Health and medicine
Created by Matthew Barry Jensen.
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- can you run out of nuerotransmitters by firing to many action potentials?(11 votes)
- Under normal conditions you cannot run out of neurotransmitter. Although some drugs increase the transmitter release/ inhibit the re-uptake which could have some heavy side effects.(8 votes)
- if i understood it correctly there are astrocytes covering the open spaces on the sides of the synaptic cleft. How can neurotransmitters diffuse out of that complex of cells and NOT get either into an astrocyte, back into an axon or in a receivermolecule ?
And on enzymes breaking down neurotransmitters in the synaptic cleft : they wil start doing that the moment neurotranmitters are present, in theory before they could reach the receiving cell. When there is only a mild signal to start with, that process could lead to not giving over any information to the target cell.. could you please shed some light on that thought ?(7 votes)
- I had the same thought about the astrocytes covering the open spaces. But you also need to think that the picture was drawn in 2D while it occurs in 3D. Also, I'm pretty sure the size of the neurotransmitters are quite small compared to the spaces available for diffusion. So while astrocytes probably can hinder diffusion, it's probably a small hinderance. Either way, this is why there are multiple mechanisms for neurotransmitter removal.(5 votes)
- what is the name of enzyme that break down the neurotransmitters ?(5 votes)
- AchE: Acetyl Choline Esterase for Ach. There are other enzymes for different NT.(6 votes)
- In video, it is stated that neurotransmitters need to be removed so the subsequent information can be transferred properly. So why - as stated in question hints - SSRI (Selective Serotonin Reuptake Inhibitors) - function by blocking uptake of the serotonin to actually allow serotonin to be present. Wouldn't it be counter-productive not to clear the synapse?(5 votes)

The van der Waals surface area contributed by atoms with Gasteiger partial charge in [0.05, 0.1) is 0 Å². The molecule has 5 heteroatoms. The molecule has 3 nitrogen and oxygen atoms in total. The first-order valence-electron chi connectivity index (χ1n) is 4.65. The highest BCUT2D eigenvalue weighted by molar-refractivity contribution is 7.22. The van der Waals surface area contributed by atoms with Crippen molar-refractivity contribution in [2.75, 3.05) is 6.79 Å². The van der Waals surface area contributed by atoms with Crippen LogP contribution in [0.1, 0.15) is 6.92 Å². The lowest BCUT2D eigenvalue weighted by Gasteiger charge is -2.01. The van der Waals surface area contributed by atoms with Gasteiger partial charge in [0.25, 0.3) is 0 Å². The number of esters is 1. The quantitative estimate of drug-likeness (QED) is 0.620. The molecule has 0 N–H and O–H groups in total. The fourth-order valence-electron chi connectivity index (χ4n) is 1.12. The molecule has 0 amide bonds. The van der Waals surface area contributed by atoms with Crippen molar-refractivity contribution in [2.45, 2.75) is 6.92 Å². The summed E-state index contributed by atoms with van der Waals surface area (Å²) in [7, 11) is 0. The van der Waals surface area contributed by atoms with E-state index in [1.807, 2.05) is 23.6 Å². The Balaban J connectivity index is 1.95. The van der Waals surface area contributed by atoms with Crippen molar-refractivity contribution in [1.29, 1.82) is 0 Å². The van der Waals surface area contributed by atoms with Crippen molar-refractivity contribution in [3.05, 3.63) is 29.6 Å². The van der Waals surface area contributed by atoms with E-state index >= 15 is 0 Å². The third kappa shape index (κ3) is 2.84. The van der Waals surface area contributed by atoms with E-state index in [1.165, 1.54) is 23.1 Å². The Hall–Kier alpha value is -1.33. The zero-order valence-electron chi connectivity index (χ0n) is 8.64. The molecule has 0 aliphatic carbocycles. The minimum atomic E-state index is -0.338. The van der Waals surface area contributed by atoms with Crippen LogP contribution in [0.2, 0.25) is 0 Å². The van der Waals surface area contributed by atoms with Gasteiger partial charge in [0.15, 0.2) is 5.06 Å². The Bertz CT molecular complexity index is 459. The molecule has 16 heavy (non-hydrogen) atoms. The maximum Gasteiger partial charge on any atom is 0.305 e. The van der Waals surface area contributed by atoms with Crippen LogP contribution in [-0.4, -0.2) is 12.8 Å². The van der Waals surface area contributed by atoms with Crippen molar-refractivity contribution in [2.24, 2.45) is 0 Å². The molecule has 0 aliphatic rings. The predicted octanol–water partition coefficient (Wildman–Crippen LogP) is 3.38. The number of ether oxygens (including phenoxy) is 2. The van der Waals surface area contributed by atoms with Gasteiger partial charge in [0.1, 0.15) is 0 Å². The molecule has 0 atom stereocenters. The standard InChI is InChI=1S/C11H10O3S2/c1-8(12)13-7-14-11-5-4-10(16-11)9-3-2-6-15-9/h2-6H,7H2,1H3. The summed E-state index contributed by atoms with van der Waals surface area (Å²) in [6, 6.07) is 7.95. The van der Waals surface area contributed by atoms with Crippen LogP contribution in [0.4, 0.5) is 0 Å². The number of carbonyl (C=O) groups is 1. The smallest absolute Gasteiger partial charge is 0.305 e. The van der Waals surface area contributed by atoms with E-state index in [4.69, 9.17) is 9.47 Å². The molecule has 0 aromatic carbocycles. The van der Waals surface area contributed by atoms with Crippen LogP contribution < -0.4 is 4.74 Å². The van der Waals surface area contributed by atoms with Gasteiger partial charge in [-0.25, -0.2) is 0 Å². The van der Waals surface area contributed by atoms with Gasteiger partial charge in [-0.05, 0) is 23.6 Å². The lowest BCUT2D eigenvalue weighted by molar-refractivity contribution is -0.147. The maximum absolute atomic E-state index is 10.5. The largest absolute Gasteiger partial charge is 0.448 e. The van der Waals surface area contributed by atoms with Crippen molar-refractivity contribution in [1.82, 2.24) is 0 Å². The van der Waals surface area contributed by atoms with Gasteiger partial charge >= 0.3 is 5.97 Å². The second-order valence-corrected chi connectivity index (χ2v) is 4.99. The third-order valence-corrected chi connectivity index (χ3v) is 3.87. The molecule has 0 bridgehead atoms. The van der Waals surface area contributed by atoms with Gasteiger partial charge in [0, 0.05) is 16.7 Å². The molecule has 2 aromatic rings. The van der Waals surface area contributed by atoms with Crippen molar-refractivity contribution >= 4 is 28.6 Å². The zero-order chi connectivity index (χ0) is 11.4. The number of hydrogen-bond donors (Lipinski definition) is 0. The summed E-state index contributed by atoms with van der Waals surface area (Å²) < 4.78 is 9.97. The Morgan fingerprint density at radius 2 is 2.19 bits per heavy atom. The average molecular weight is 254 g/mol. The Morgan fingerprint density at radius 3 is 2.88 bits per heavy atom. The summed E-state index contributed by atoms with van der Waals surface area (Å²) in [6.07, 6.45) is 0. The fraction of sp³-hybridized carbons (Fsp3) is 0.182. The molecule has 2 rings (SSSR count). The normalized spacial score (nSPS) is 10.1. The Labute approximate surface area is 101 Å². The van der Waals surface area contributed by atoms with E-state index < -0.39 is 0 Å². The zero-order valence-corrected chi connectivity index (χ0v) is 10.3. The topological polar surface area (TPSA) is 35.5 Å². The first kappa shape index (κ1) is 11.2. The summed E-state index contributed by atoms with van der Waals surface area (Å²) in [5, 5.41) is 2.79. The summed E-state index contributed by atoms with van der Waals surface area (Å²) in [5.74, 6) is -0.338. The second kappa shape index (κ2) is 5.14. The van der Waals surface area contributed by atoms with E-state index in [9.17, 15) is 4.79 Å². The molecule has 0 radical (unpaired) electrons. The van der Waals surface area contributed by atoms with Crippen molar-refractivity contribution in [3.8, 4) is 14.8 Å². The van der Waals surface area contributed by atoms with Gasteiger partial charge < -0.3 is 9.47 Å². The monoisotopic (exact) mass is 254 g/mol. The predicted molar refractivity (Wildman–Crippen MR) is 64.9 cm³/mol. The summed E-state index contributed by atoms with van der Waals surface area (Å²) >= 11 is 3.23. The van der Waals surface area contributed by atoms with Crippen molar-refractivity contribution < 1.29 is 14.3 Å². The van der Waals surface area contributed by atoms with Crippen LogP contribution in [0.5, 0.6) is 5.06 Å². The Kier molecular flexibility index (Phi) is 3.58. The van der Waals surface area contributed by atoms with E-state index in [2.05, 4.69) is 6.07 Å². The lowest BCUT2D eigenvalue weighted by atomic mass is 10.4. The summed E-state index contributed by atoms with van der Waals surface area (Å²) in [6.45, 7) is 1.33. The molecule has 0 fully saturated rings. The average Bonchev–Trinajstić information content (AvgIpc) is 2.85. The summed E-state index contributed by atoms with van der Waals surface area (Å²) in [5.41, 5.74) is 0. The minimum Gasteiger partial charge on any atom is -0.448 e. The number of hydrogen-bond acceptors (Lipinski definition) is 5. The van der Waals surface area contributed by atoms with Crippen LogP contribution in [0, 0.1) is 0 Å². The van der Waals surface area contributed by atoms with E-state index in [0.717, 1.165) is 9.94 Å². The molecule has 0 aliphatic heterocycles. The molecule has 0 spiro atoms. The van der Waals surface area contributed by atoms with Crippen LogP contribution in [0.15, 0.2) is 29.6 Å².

- To my understanding, SSRI is used as an antidepressant, a condition where serotonin quantity is relatively low; a NT required for "feelings of well being and happiness". Here itself the level of serotonin is low from the beginning hence these SSRIs help by blocking the reuptake of serotonin plus it also blocks the pump on astrocyte's end feet.
I am waiting for better answers though.(5 votes)
- Do all of the active methods of removing neurotransmitters require ATP?(3 votes)
- Yes, otherwise they would not be "active"(3 votes)
- So what exactly happens on the outside of one's body (physically) when all of these methods of removal fail to work and the synapse is no longer working? I understand that it can be different for different synapses and different receptors but does anyone have an example?
- If acetylcholine removal from the synapse is inhibited, it's accumulation at the neuromuscular junctional synapse may cause paralysis of the muscle. This is the mode of action of some neurotoxins. Sometimes, in some diseases where acetylcholine is able to bring about the requisite function (causing weakness) we artificially inhibit it's removal from the synapse to prolong it's effect and to allow for normal functioning (ex: in Myasthenia Gravis).(3 votes)
- I dont understand how the lingering of a neurotranmitter in the synaps effect the transmission of new action potentials ? Can someone please elaborate on that?1:12-1:33(1 vote)
- I am not sure that I can explain this in the same way this instructor thinks about it. From my view, basically, the neurons must "turn on and off", that is, they must send action potentials and stop sending action potentials in order to manage the body, or relay information in the brain. Let's think about the heart as an example. We have the heart beating automatically, but it changes its rhythm with the input of the parasympathetic n. s.'s neurotransmitter, acetylcholine which slows it down and the sympathetic n. s.'s adrenalin (epinephrine) which speeds it up. Can you imagine that if the adrenalin did not degrade and the heart's muscle fibers had more and more adrenalin then they would beat faster and faster? In fact they could contract so fast the ventricles would not have time to fill with blood, so the heart would not be moving blood. And the opposite could happen with too much acetylcholine in the synapse. Imagine that acetylcholine was not degraded and it remained at the synapses of the heart muscle fibers. Now, the heart would slow down to the point of not contracting and once again , the heart is not doing its job of pumping blood. In fact, that is the pathology of insecticides and nerve gas, to increase the amount of acetylcholine at multiple synapses in the body, causing death. Neurons must flood the synapse with neurotransmitter, for the action potential to occur and the neurotransmitter must be removed for the action potential to stop. I hope this helps.(4 votes)